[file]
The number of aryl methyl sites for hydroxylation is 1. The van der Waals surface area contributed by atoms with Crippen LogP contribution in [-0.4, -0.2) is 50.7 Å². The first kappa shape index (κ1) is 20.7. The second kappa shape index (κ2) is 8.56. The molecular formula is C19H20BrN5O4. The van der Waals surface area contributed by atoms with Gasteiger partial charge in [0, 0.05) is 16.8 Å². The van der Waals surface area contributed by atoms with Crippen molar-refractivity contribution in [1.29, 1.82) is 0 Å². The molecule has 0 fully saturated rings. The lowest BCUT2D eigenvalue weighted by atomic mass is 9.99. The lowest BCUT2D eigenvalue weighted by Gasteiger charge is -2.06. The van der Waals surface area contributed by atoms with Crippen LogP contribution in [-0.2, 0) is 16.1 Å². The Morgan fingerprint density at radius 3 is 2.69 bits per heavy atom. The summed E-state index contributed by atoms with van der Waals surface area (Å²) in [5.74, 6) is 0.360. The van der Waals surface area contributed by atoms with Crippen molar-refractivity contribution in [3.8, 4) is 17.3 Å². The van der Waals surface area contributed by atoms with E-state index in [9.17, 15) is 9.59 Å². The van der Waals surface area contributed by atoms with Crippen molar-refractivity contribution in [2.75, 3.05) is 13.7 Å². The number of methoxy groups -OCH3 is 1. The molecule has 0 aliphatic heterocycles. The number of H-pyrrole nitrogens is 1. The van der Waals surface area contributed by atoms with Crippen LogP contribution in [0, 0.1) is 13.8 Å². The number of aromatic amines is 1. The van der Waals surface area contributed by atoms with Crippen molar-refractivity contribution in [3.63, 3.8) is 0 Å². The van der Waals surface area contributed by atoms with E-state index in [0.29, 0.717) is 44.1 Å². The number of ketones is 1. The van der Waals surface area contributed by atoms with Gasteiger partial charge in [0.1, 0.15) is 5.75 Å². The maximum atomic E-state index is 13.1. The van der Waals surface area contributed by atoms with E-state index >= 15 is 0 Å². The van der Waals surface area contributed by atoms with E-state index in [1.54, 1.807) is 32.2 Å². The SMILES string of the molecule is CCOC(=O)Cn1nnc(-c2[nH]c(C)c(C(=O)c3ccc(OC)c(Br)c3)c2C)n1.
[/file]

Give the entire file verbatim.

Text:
The number of aryl methyl sites for hydroxylation is 1. The van der Waals surface area contributed by atoms with Crippen LogP contribution in [-0.4, -0.2) is 50.7 Å². The first kappa shape index (κ1) is 20.7. The second kappa shape index (κ2) is 8.56. The molecular formula is C19H20BrN5O4. The van der Waals surface area contributed by atoms with Gasteiger partial charge in [0, 0.05) is 16.8 Å². The van der Waals surface area contributed by atoms with Crippen molar-refractivity contribution in [1.29, 1.82) is 0 Å². The molecule has 0 fully saturated rings. The lowest BCUT2D eigenvalue weighted by atomic mass is 9.99. The lowest BCUT2D eigenvalue weighted by Gasteiger charge is -2.06. The van der Waals surface area contributed by atoms with Crippen LogP contribution in [-0.2, 0) is 16.1 Å². The Morgan fingerprint density at radius 3 is 2.69 bits per heavy atom. The summed E-state index contributed by atoms with van der Waals surface area (Å²) in [5.74, 6) is 0.360. The van der Waals surface area contributed by atoms with Crippen molar-refractivity contribution in [3.8, 4) is 17.3 Å². The van der Waals surface area contributed by atoms with E-state index in [9.17, 15) is 9.59 Å². The van der Waals surface area contributed by atoms with Crippen molar-refractivity contribution in [2.75, 3.05) is 13.7 Å². The number of methoxy groups -OCH3 is 1. The molecule has 0 aliphatic heterocycles. The number of H-pyrrole nitrogens is 1. The van der Waals surface area contributed by atoms with Crippen LogP contribution in [0, 0.1) is 13.8 Å². The number of aromatic amines is 1. The van der Waals surface area contributed by atoms with Crippen molar-refractivity contribution in [3.63, 3.8) is 0 Å². The van der Waals surface area contributed by atoms with E-state index in [0.29, 0.717) is 44.1 Å². The number of ketones is 1. The van der Waals surface area contributed by atoms with Gasteiger partial charge in [0.1, 0.15) is 5.75 Å². The maximum atomic E-state index is 13.1. The van der Waals surface area contributed by atoms with E-state index >= 15 is 0 Å². The van der Waals surface area contributed by atoms with E-state index in [1.54, 1.807) is 32.2 Å². The SMILES string of the molecule is CCOC(=O)Cn1nnc(-c2[nH]c(C)c(C(=O)c3ccc(OC)c(Br)c3)c2C)n1.